Former school board candidate Josh Gordon reviews materials from his complaint before the Libertyville School District 70 ethics commission during its May 31 meeting. (Rick Kambic/Pioneer Press)
A candidate who unsuccessfully ran for a spot on the Libertyville School District 70 Board of Education has filed ethics complaints with the district accusing the school board president, superintendent and teachers union president of breaking school board prohibitions against political activities and using district email accounts for political activities.
A newly formed three-person ethics commission is scheduled to reconvene on June 20 following an initial May 31 session. The formation of the commission came after Libertyville resident Josh Gordon filed a complaint on April 21 to Superintendent Guy Schumacher and followed up with an addendum on May 16 to Chris Kennedy, a school board and, now, ethics commission member.
The complaints accused district employees of sending out election-related material on work time and using district-provided email accounts. Gordon also said district officials planned to allow election-related meetings to take place on school property and used a Facebook post to promote a board candidate.
"The job of every citizen is to hold our public officials accountable to following the rules," Gordon said. "State law allows for an ethics commission to determine if that happened."
Four school board seats were up in the April election and Gordon came in fifth out of eight candidates, according to election results.
Named to the ethics commission were Kennedy, an insurance lawyer who was not up for reelection this past cycle; former longtime school board member Laura Beltchenko, a retired teacher and administrator, and Don Morrison, a district resident and former prosecutor.
District policy makes the superintendent responsible for creating the commission. Morrison said Schumacher assembled the group.
Both Schumacher and School Board President Tom Vickers said they recused themselves from involvement in the commission’s work because they were mentioned in the complaint. They said Kennedy was the next ranking school board member willing to accept the task.
Kennedy said he contacted the district’s attorney, Robert Kohn, who told him that he was unaware of any previous instances in which an ethics commission was assembled, and had no point of reference on how the group should function.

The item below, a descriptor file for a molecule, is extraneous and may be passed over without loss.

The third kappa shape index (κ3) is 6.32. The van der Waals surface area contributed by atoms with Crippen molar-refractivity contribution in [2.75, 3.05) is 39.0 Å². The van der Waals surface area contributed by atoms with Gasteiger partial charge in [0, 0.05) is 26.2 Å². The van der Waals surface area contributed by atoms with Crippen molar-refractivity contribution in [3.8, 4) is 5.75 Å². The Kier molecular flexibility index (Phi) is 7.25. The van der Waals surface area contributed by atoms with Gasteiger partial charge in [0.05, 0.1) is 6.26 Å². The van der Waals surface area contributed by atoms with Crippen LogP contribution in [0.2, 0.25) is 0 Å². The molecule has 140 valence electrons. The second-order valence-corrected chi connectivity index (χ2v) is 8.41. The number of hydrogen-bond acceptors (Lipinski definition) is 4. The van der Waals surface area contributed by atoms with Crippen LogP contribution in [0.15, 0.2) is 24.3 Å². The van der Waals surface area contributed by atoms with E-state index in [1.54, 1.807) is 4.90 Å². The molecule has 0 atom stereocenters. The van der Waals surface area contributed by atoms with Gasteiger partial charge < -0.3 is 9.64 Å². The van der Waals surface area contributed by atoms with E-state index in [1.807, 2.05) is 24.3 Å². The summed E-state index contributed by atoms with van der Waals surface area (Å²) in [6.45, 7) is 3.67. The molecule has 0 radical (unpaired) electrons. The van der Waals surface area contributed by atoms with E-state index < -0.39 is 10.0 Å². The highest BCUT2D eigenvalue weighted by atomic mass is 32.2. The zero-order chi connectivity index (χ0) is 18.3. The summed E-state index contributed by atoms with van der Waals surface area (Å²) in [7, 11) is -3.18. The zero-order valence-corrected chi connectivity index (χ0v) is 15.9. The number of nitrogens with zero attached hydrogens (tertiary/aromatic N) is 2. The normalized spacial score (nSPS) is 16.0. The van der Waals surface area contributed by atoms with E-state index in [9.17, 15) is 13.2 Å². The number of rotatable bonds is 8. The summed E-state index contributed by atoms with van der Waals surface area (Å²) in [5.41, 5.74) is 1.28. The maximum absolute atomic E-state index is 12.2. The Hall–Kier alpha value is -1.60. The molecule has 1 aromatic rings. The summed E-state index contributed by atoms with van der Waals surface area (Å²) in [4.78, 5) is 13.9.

Morrison, who was voted chairman of the commission, initially declined to provide Pioneer Press with a copy of the complaint, saying some of the people mentioned are district employees with privacy rights.
In response to a Freedom of Information Act request, District 70 later provided a copy of Gordon’s original letter and his emailed complaint addendum, which was later added to the items considered by the commission.
In their first meeting, commission members discussed procedures and decided to review details of the complaint privately on their own, to save time. They expressed caution about consulting each other outside of a meeting because two members talking would constitute a quorum and violate the Open Meetings Act.
Gordon says in his complaint that teachers union president Cheryl Crenshaw, a first-grade teacher at Rockland School, used school resources to organize and conduct candidate interview sessions for the union’s endorsement.
Gordon’s complaint says Crenshaw sent emails on a district-provided account during the workday, and said she planned to use Rockland School for the union’s candidate interviews. Gordon said school policies and state laws prohibit the use of school property and time for campaigning.
One email acquired through a Freedom of Information Act request shows Crenshaw asking Schumacher for permission to use her school email account to contact candidates and notified him of the union’s plan to meet at Rockland School. The email shows Schumacher granting Crenshaw permission to use her school email account, though he did not comment on the plan to hold the union meeting at Rockland.
Responding to Gordon’s allegations about the email being sent during work hours, Crenshaw said all teachers have "duty-free" periods throughout the day during which they’re allowed to conduct personal business.